I am a big fan of being put together. My i’s need to be dotted and my t’s need to be crossed. Everything has its place and I fully expect for each item to be in its said location. My life should run smoothly and look a certain, beautiful, put-together way. But that’s simply not the way things work. Life is a beautifully chaotic mess that we can choose to embrace.
In his book, Healing the Shame that Binds You, John Bradshaw discusses the concept of healthy shame that points us back to who God is and away from ourselves. Healthy shame is the part of us that realizes and accepts our limitations instead of trying to be like God.
Toxic shame tells us that we should build a facade so we appear to be more than we are. This is the voice that tells us we are the worst, but if we do these certain things or act a certain way, we can cover our shame. When we adopt unhealthy behaviors and addictions, we distract ourselves and others from the shame lurking within us.
Have you ever been tempted to do something to appear as more than you actually are? Have you ever tried to reject your natural limitations?
I most definitely have. I want to control so I don’t experience pain, I want to maintain the illusion of perfection so I’m not rejected, and I desire to puff myself up so I will be perceived as impenetrable.
But what if our pain, our struggle, and our brokenness are actually good things?
“But he said to me, “My grace is sufficient for you, for my power is made perfect in weakness.”Therefore I will boast all the more gladly of my weaknesses, so that the power of Christ may rest upon me. For the sake of Christ, then, I am content with weaknesses, insults, hardships, persecutions, and calamities. For when I am weak, then I am strong.” 2 Corinthians 12:9-10 (ESV)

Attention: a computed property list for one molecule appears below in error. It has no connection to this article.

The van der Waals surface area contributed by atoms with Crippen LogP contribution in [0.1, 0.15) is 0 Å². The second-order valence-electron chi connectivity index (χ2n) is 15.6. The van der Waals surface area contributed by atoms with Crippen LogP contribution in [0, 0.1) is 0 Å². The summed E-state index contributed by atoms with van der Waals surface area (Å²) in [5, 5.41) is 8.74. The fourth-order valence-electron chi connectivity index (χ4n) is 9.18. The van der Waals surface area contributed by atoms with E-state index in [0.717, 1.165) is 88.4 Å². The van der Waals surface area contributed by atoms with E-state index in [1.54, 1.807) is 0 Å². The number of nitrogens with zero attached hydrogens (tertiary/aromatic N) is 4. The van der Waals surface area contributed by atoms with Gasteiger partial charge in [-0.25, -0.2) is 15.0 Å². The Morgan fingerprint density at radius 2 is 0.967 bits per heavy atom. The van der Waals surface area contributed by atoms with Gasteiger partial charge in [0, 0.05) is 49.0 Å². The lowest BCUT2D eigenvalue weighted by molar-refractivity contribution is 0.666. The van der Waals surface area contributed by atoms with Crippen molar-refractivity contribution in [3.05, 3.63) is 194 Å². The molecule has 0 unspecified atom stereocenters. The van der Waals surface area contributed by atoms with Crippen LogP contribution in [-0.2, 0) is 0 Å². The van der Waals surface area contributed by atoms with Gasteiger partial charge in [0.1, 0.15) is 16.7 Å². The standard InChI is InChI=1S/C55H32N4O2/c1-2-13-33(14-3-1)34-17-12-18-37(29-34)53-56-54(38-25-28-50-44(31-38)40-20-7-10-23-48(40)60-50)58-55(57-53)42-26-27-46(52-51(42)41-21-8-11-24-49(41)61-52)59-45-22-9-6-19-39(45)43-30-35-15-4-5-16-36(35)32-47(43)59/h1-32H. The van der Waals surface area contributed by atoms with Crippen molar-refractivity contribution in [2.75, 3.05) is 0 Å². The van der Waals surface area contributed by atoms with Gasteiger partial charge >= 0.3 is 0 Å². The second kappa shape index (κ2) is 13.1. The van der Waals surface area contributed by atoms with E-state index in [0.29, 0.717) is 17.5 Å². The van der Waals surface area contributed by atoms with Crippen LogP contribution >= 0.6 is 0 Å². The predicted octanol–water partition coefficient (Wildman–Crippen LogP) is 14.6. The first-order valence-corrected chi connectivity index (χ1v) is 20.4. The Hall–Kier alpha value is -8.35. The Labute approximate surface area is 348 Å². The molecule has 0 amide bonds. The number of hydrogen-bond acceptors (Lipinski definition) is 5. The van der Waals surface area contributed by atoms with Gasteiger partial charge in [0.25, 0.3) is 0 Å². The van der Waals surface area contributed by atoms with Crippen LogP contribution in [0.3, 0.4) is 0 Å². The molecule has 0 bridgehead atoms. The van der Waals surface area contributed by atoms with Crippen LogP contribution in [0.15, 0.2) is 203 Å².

A few years ago, I fell and I chipped the bone in my ankle. It sucked and it hurt, but more than anything, it was an incredibly humbling experience. I hated every second of it but I’m so thankful I went through it. I grew a lot during that time, though I hoped and prayed for that particular season to be over quickly.
During the month following my fall, I remained squarely in denial. I didn’t want to admit that I was broken. And it wasn’t until I finally accepted that something was wrong and went to the doctor that I was able to heal.
And it’s the same way for us spiritually.
If I don’t accept the fact that I have a sin problem and that my heart loves so many things other than God, then I’m going to continue hurting. If I’m unwilling to face and accept my brokenness, I have no hope of getting better. I have no reason to seek help if I don’t believe that anything is wrong.
But when I have the courage to say “yes, I am broken” and I come to the healer, then he can do something about it. Admitting it really is the first step to recovery.
The beauty of brokenness is wholly unique.
It’s frightening, uncomfortable, and unpleasant but the results are well worth it. I don’t like being broken physically, spiritually, emotionally, or any other way, but there can be a tremendous benefit at the end if I submit to the process. Healing can’t happen until we are willing to admit this very real part of us.
Let’s embrace the beauty of brokenness today by coming to God in an honest state instead of trying to maintain the facades we’ve built over time. Let’s say “no” to toxic shame that whispers lies to us and accept the freedom that is available to us in Christ.
I encourage you to find a safe space that you can be broken with another trusted human and see the beauty of brokenness for yourself this week!
How do you feel about brokenness?
Are there certain things you do to cover up shame?
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